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Mariannhill Missionaries, Congregation of

MARIANNHILL MISSIONARIES, CONGREGATION OF

The Congregation of Mariannhill Missionaries (CMM, Official Catholic Directory #0750) traces its origin to Mariannhill Monastery, established in 1882 near Durban, South Africa, by a group of trappist monks headed by Father Franz pfanner. It became an independent society in 1909.

The first foundation, dedicated to the Blessed Virgin Mary and St. Ann, combined their names into Mariann-hill, and grew so rapidly that by 1885 it was raised to the status of an abbey with Pfanner as first abbot. Although the first missionary efforts were limited to the Zulu natives in the immediate area of Mariannhill, by 1899 there were 22 mission stations and 285 members of the congregation. The mission stations were centers of learning and civilization where the priests and brothers taught the natives to read and trained them in farming and other skills and trades. Colleges to train native teachers were set up at Mariannhill and Mariazell. In much of their work, the missionaries were ably assisted by the Sisters of the Precious Blood, a community also founded by Pfanner.

The missionary work had been undertaken with the approval of the general chapter of the Trappists held at Sept-Fons, France, in 1879, but it became increasingly clear that the monastic and the missionary ways of life were incompatible. When the problem was referred to the Congregation of the Propagation of the Faith in Rome, it directed that a general chapter of the Mariannhill monks should be held to discuss their situation. This chapter, which met on May 11, 1908, under Bp. William Miller, vicar apostolic of the Transvaal, recommended that the 300 Mariannhill monks be banded into a new missionary society loosely tied to the Trappist Order. However, the Holy See decided that the Mariannhill Society should be entirely independent of the Trappist Order and a decree of separation was approved by Pius X on Feb. 2, 1909. The constitutions for the new Congregation of Mariannhill Missionaries, approved June 24, 1914, set up a modern religious congregation, to be governed by a superior general and his councilors. Because of World War I, the first general chapter was not held until 1920, when Adalbero Fleischer was elected as first superior general. The distinctive garb of the society then adopted consisted of a simple black cassock with a red cincture for priests, a black cincture for clerics, and a black belt for the brothers.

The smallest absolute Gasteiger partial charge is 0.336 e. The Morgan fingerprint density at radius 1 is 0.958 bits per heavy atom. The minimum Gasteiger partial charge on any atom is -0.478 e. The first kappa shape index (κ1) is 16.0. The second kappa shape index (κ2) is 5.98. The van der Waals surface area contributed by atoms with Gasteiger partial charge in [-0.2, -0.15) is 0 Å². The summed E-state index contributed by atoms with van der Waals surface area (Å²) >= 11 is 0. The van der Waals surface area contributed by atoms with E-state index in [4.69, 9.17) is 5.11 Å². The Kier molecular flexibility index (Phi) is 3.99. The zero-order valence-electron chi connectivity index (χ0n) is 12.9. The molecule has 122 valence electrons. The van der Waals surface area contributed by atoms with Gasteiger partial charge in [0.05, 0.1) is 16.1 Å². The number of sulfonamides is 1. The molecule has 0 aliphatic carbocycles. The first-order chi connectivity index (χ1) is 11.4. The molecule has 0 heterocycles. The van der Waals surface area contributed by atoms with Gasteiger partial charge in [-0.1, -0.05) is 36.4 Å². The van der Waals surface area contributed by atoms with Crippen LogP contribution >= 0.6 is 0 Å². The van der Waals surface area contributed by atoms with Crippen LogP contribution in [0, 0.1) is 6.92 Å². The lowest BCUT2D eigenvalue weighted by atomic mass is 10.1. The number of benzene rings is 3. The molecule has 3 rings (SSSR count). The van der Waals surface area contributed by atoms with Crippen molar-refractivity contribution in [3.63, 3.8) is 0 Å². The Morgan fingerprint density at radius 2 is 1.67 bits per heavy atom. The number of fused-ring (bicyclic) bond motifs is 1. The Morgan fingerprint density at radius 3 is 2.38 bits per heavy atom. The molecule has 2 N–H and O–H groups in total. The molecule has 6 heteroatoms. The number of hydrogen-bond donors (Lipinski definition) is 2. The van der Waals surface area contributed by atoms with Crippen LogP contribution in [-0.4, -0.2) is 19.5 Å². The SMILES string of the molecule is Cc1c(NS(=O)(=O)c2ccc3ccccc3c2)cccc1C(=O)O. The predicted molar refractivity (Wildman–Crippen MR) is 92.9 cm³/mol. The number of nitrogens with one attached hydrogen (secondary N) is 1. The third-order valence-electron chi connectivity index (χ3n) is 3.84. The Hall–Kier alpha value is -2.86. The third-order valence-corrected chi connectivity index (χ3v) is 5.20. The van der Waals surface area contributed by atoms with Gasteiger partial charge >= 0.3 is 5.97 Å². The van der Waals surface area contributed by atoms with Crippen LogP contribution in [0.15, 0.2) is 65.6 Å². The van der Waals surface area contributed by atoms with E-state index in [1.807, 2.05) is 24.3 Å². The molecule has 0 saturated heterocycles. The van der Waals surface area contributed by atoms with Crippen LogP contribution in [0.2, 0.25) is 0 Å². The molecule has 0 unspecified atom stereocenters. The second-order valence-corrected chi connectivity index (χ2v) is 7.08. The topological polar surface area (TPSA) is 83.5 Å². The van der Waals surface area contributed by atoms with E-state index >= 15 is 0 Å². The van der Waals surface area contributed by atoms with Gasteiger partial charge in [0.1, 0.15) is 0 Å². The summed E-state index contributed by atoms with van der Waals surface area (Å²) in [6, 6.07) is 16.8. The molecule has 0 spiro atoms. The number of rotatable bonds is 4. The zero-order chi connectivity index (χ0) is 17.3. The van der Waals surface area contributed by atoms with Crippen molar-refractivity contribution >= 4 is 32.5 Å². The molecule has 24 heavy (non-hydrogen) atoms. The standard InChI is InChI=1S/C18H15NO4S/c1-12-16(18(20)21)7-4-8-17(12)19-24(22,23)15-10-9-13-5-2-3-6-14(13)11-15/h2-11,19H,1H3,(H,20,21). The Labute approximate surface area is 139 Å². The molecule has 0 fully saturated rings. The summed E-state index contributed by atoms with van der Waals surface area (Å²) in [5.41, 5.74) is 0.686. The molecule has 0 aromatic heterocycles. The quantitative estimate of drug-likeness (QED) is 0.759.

After the separation from the Trappist Order, the society expanded to the rest of the world. The first European seminaries were opened in Germany, Switzerland, and Austria. Subsequently establishments were made in the United States, England, Canada, and Spain. The Mariannhill fathers continued to work in South Africa, among the people of Natal and Southern Rhodesia. Mariannhill and Umtata in South Africa and Bulawayo in Southern Rhodesia were raised to the status of dioceses.

The Mariannhill fathers, always interested in furthering a native clergy and native religious life, established an indigenous religious order of priests and brothers and another order of sisters under Fleischer, their first superior general. The first native priest from Mariannhill was ordained in Rome in 1898.

In the United States, the Mariannist Missionaries are found in the Archdiocese of Detroit. The U.S. provincialate is in Dearborn Heights, MI. The generalate is in Rome.

Bibliography: b. hofmann, The Founder of Mariannhill (Detroit 1946). b. huss, Mariannhill: Half a Century of African Mission Life (Detroit 1935). f. schimlek, Mariannhill: A Study in Bantu Life and Missionary Effort (Mariannhill, Natal, South Africa 1953).

[t. mock/eds.]

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